Saturday, June 13, 2009

The Good

So finally we get to what I see as some of the best you tube has to offer in the world of Tai Chi push hands.

The flow drill model of push hands

I have classed push hands into a few categories. One of them is a flow drill model. I believe these flow drills will teach a student to naturally move in a strategically beneficial way, naturally and easily.

In the first video I like the fact they have dynamic motion to their flow drill style of push hands. They move all over, switching patterns and ranges. They move seamlessly from inside to outside grips. I think there is a lot of good learning going on here.

One one big criticism of the flow drill model of push hands is that they remain at a constant homeostasis. Neither player wins or loses posture of balance at any point. With this practice they are learning to stay even at all times, rather than starting a relationship where real problems need to be solved, or any real problems are caused. My push hands I have been working on I hope will look like this first video, but there will be a steady chain of balance breaks and technique entries. Flow, but give each other problems to solve.

I have watched the following video countless times. Lots to be learned here. The reasons it made a link, rather than featured video here is overly low stances, and over emphasis on fixed step work.

Another nice flow drill push hands video

Fixed Step

The fixed step model of push hands seems to be the most common form practiced. While it has has uses, the practice of it should be used only for the most basic...and maybe fine tuned advanced work. It creates an artificial game.

There are a few artists using it interestingly. I really like the nice balance breaks this gentleman gets at the beginning of this video. There seems to be a genuine exercise going on here rather than seeing this as the totality of reality.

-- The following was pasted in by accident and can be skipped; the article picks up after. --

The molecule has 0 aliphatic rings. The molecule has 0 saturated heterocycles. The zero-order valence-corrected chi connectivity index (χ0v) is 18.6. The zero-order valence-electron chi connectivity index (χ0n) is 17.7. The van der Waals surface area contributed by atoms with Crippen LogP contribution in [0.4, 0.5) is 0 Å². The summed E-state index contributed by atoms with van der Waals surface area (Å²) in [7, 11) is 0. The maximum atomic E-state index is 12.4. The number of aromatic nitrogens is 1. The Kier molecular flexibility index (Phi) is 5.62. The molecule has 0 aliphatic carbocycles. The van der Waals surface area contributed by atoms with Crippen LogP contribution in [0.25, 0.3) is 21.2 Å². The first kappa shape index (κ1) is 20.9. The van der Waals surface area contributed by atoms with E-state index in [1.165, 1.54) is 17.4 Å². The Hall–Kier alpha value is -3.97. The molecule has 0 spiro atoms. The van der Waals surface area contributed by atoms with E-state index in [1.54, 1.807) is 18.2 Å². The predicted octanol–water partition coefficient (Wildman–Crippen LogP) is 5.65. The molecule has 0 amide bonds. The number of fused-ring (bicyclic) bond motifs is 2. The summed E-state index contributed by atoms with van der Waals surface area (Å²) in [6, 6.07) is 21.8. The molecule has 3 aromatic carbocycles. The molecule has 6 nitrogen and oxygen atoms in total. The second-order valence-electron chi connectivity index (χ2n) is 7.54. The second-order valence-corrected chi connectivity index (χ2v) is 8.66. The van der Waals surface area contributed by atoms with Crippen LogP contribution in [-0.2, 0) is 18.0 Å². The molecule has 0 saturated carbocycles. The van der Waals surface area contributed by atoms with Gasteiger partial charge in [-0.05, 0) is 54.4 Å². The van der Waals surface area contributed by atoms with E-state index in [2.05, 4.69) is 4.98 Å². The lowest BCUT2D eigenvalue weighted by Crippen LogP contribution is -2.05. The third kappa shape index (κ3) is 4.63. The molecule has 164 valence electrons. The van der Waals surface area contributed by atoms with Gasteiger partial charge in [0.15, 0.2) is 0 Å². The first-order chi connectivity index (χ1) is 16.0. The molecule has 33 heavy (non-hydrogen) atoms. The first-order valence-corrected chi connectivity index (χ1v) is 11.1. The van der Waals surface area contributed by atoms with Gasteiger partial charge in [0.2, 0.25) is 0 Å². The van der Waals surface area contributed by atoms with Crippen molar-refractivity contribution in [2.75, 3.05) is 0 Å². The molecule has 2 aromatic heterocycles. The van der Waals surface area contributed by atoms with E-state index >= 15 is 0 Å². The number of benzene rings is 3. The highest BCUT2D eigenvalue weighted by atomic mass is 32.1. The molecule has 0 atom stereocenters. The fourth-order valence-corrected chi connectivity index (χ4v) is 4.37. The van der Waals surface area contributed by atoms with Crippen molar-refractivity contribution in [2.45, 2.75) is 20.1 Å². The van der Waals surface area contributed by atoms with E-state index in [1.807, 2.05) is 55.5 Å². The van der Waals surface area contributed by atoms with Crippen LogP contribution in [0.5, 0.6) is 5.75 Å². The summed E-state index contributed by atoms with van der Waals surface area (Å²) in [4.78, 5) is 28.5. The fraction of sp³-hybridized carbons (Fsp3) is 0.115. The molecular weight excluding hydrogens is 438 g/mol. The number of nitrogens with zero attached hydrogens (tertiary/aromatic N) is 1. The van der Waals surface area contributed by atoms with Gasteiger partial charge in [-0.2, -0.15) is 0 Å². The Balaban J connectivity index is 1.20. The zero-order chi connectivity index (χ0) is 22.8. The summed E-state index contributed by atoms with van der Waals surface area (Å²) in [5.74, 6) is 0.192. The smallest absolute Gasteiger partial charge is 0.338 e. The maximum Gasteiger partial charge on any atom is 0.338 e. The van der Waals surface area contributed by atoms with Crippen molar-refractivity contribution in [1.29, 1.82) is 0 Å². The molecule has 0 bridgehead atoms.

My criticism of some parts of this video again comes from adhering to this model to much. At a few moments there is some artificial posture breaking that could be corrected by stepping. Also there are a few moments of timing breaking - speeding up, that I think should be avoided. Overall though I really enjoy this video. I love the emphasis on balance breaking.

This next film I like. They move interesting. They give problems to each other. I really like some of the problems, yet they are unattached enough to technique that they do not have to chase it to conclusion. They go static, then they move. Their work is still in the realm of drill, but it is successful free play and drill that makes it dynamic, and makes the art form still work.

And finally my award for the greatest demonstration of push hands I have seen is from Master Ma Yu Liang. Softness and controlled technique is the game. There is some fine tune kuzushi, balance breaking, that is masterful. He respects the safety of his partners. I really hope I am doing work this subtle and nice in my lifetime. It is not bad for a 93 year old.


  1. In fixed step, you HAVE to learn to yield, turn from the waist, etc.; because you can't change your position. It's for building basic skills.

  2. While not necessarily pushing hands, the video linked below is that of Chen Zhonghua demonstrating form applications within the context of push hands. It is truly a learning video as he points out error and how to handle certain situations.

    I like the Liu Xi Wen clip you posted ;)